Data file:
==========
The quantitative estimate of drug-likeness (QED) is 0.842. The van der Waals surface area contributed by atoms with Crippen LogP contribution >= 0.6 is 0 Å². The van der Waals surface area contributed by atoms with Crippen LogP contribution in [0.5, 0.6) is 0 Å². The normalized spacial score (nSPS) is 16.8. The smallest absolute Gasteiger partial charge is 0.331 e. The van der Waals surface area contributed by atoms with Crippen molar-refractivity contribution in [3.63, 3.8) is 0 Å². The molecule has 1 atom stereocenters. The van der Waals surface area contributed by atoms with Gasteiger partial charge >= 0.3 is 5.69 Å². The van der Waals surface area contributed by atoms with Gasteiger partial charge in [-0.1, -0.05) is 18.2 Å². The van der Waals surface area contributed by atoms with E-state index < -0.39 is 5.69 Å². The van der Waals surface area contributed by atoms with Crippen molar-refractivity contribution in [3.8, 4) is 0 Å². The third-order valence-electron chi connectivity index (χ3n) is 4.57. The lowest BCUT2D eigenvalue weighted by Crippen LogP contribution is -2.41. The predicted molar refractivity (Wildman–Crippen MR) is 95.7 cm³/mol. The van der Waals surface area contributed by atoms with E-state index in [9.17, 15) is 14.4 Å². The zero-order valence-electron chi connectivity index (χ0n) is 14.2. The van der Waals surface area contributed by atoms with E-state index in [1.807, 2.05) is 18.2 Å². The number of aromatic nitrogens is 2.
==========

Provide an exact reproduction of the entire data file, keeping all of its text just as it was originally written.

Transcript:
The quantitative estimate of drug-likeness (QED) is 0.842. The van der Waals surface area contributed by atoms with Crippen LogP contribution >= 0.6 is 0 Å². The van der Waals surface area contributed by atoms with Crippen LogP contribution in [0.5, 0.6) is 0 Å². The normalized spacial score (nSPS) is 16.8. The smallest absolute Gasteiger partial charge is 0.331 e. The van der Waals surface area contributed by atoms with Crippen molar-refractivity contribution in [3.63, 3.8) is 0 Å². The molecule has 1 atom stereocenters. The van der Waals surface area contributed by atoms with Gasteiger partial charge >= 0.3 is 5.69 Å². The van der Waals surface area contributed by atoms with Gasteiger partial charge in [-0.1, -0.05) is 18.2 Å². The van der Waals surface area contributed by atoms with E-state index < -0.39 is 5.69 Å². The van der Waals surface area contributed by atoms with Crippen molar-refractivity contribution in [3.8, 4) is 0 Å². The third-order valence-electron chi connectivity index (χ3n) is 4.57. The lowest BCUT2D eigenvalue weighted by Crippen LogP contribution is -2.41. The predicted molar refractivity (Wildman–Crippen MR) is 95.7 cm³/mol. The van der Waals surface area contributed by atoms with E-state index in [9.17, 15) is 14.4 Å². The zero-order valence-electron chi connectivity index (χ0n) is 14.2. The van der Waals surface area contributed by atoms with E-state index in [1.807, 2.05) is 18.2 Å². The number of aromatic nitrogens is 2.